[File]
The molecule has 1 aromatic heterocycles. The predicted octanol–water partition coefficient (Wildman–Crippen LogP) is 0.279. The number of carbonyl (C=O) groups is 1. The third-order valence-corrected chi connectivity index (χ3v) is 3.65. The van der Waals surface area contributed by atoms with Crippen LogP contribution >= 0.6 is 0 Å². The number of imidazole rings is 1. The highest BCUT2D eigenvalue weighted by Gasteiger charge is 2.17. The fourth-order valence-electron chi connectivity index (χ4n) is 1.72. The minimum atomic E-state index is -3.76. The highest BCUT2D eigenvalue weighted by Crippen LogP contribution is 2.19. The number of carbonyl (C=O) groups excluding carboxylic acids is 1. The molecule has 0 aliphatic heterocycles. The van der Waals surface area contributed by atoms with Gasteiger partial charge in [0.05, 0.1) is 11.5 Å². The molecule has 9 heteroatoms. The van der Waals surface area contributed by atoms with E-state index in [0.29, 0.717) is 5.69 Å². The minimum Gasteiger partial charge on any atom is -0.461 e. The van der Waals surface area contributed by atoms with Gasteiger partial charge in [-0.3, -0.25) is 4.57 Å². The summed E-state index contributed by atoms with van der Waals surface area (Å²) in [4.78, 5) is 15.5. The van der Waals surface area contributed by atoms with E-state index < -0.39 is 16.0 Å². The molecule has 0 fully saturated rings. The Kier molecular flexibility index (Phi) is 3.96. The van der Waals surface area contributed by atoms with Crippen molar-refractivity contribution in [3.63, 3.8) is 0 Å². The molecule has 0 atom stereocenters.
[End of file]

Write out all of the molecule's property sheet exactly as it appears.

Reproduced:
The molecule has 1 aromatic heterocycles. The predicted octanol–water partition coefficient (Wildman–Crippen LogP) is 0.279. The number of carbonyl (C=O) groups is 1. The third-order valence-corrected chi connectivity index (χ3v) is 3.65. The van der Waals surface area contributed by atoms with Crippen LogP contribution >= 0.6 is 0 Å². The number of imidazole rings is 1. The highest BCUT2D eigenvalue weighted by Gasteiger charge is 2.17. The fourth-order valence-electron chi connectivity index (χ4n) is 1.72. The minimum atomic E-state index is -3.76. The highest BCUT2D eigenvalue weighted by Crippen LogP contribution is 2.19. The number of carbonyl (C=O) groups excluding carboxylic acids is 1. The molecule has 0 aliphatic heterocycles. The van der Waals surface area contributed by atoms with Gasteiger partial charge in [0.05, 0.1) is 11.5 Å². The molecule has 9 heteroatoms. The van der Waals surface area contributed by atoms with E-state index in [0.29, 0.717) is 5.69 Å². The minimum Gasteiger partial charge on any atom is -0.461 e. The van der Waals surface area contributed by atoms with Gasteiger partial charge in [-0.3, -0.25) is 4.57 Å². The summed E-state index contributed by atoms with van der Waals surface area (Å²) in [4.78, 5) is 15.5. The van der Waals surface area contributed by atoms with E-state index < -0.39 is 16.0 Å². The molecule has 0 fully saturated rings. The Kier molecular flexibility index (Phi) is 3.96. The van der Waals surface area contributed by atoms with Crippen molar-refractivity contribution in [3.63, 3.8) is 0 Å². The molecule has 0 atom stereocenters.